Sometimes You Will Never Know The Value Of A Moment Until It Becomes A Memory

My Auntie Mary and Uncle Arthur were simple country folk; he worked in the same family furniture shop his entire life whilst giving up his spare time to be a special constable. They had married young but a stroke meant that my beloved aunt would never have the children she yearned for. Her generous heart overflowing with love was instead lavished on my sister and myself along with a constant stream of cats. Who else would always have the time to soothe away a cut knee or understand a child’s desire for the latest must-have toy.

As a youngster, I used to race the length of the lane past the old dairy and through the gate of their backyard where the welcoming fragrances of Dianthus, sweet peas, old English roses and creosote welcomed me after a school day. My Uncle’s runner beans were trained along a row of canes meticulously tied up in a row in military precision alongside rows of carrots and new potatoes. Fruit bushes also lined the wall and butterflies flitted amongst the flowers in his sunny cottage garden.

Their lavatory or “privvie” as my aunt referred to it, was situated outside next to the garden shed and there was no fitted kitchen with appliances such as washing machines and fridge freezers. All her cooking was done on a scrubbed pine table which rested against the old slab stone sink and the food was kept in an old scullery. Many a winter’s evening I would sneak out to the toilet hand in hand with my sister frightened that some unimaginable creature or possibly spider would launch itself at us in the twilight. For some reason food never tasted as good as when my Auntie Mary cooked although my favourite meal was Sunday high tea in their dining room, when my uncle, after sharpening the bread knife, ceremoniously sliced the freshly baked bread and the table would be laid out with homemade preserves, butter and cakes all in cut glass dishes. My uncle once confided in me that the secret to making the very best tea, along with good old-fashioned tea leaves was half a spoonful of sugar added to the warmed pot before letting it brew.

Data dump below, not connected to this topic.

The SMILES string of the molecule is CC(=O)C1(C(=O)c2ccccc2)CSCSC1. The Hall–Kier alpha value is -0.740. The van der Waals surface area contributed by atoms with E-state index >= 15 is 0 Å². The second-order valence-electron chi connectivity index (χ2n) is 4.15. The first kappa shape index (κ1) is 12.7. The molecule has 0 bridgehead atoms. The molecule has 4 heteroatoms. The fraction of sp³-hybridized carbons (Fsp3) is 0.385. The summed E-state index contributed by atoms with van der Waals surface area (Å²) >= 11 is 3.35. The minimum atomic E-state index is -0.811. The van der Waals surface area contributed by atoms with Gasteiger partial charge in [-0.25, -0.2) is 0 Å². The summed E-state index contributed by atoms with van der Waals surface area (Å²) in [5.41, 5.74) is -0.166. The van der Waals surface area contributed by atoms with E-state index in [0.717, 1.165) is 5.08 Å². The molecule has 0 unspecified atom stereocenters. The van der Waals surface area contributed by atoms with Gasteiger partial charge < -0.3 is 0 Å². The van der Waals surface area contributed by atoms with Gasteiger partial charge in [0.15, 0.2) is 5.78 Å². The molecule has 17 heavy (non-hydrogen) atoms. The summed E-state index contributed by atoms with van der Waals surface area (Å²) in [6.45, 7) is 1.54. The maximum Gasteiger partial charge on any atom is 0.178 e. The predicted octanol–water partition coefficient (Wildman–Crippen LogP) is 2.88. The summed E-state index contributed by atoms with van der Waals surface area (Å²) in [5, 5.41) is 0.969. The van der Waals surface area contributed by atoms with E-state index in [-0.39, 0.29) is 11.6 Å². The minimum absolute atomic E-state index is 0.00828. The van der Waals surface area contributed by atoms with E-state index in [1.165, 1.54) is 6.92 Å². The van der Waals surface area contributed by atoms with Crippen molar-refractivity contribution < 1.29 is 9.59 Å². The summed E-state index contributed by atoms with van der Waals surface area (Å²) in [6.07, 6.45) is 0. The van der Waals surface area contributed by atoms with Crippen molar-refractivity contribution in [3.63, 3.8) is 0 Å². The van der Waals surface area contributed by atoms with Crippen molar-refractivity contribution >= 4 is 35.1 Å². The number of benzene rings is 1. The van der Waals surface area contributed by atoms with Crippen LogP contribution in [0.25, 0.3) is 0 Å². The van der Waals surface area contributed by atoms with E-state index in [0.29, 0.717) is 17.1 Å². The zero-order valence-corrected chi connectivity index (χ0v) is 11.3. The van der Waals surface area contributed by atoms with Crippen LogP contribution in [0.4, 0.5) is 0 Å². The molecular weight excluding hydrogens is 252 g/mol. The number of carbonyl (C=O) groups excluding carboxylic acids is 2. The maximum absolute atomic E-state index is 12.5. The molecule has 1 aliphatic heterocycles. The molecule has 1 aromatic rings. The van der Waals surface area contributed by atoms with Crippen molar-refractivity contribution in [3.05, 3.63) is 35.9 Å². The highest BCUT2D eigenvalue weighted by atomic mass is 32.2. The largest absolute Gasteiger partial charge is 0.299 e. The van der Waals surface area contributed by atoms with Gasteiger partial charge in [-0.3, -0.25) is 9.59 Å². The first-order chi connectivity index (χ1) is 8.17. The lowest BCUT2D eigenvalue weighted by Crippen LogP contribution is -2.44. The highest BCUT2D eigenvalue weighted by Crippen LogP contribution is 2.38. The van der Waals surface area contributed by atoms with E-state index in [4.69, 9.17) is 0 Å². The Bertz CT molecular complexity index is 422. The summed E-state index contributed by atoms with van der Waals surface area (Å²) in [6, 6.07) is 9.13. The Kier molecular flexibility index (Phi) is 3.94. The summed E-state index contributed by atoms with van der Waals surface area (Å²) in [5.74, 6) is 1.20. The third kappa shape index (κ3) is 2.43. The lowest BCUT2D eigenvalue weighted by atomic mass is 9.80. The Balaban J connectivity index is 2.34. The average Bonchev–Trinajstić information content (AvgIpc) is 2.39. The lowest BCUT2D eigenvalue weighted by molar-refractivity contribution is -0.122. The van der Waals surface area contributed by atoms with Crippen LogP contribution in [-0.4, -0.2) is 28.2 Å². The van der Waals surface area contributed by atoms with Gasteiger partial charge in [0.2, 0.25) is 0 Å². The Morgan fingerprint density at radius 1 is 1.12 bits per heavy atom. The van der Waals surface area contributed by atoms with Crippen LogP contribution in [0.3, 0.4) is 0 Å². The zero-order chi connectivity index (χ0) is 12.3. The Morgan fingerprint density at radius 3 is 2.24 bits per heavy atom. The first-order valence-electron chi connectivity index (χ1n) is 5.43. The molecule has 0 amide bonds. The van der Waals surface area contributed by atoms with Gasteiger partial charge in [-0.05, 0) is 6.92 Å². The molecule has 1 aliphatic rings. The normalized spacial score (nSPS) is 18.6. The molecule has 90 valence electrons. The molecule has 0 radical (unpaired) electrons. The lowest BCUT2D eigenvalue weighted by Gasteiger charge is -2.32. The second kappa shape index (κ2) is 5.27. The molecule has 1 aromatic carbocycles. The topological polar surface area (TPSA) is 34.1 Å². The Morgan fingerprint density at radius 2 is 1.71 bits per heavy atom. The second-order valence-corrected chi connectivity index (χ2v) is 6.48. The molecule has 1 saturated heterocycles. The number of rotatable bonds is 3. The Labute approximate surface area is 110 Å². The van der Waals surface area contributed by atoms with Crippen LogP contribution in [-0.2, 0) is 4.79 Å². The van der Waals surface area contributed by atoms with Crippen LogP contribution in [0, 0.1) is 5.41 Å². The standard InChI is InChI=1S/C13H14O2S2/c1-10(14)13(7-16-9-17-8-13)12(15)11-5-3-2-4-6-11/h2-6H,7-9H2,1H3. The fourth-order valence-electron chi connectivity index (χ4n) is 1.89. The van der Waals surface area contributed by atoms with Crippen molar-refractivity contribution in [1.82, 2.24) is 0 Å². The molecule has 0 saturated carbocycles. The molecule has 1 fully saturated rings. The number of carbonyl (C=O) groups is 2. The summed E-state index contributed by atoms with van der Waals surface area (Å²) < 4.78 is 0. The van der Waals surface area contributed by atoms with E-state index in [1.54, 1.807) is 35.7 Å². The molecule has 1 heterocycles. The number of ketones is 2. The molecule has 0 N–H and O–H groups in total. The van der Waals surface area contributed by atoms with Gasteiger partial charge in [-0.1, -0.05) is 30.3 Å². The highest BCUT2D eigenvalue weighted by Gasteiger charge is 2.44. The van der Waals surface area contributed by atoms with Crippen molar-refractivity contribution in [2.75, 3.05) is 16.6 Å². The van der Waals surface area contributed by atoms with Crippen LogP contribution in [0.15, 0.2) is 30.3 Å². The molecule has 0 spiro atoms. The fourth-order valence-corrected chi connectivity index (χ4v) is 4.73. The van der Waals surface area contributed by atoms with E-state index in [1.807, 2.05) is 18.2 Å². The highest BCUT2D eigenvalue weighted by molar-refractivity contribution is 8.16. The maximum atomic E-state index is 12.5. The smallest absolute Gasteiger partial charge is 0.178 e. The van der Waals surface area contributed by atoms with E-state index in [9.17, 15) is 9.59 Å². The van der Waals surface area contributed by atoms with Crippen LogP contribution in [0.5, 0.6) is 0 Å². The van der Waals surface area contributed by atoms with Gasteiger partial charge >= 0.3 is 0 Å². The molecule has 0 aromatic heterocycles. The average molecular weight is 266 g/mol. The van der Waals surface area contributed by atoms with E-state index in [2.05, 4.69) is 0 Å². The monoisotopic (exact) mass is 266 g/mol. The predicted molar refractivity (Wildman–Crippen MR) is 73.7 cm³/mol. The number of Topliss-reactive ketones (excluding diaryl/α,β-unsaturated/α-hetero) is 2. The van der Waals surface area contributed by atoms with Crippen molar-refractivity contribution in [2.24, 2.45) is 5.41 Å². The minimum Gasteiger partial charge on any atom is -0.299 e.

Of course, I didn’t know it at the time but these days were the stuff made of fairy tales and as a child I never truly appreciated the generosity of these kind folk but when I often think of them now I realise how very fortunate we were to have them. The smell of creosote and Dianthus will even now transport me back to those halcyon summer days full of picnics and Sunday teas. Sadly, they are long gone now but I hope they knew what a blessing they were to a young child.

Love the people God gave you, because he will need them back one day


38 thoughts on “Sometimes You Will Never Know The Value Of A Moment Until It Becomes A Memory

  1. What a sweet nostalgic little story – lucky you to have such fond memories. Love the look of the cottage, flowers and all – yours??? :):) Get well soon!


  2. A truly memorable post, Dallas! I have been thinking along the same lines these past weeks. As we move along our timeline, there is a recognition that we are tied to the past and future, even though we are rooted within the present. To me, the best way to honour those that have gone before us it to create remarkable memories for those who will live on after us. Memories that will build resilience.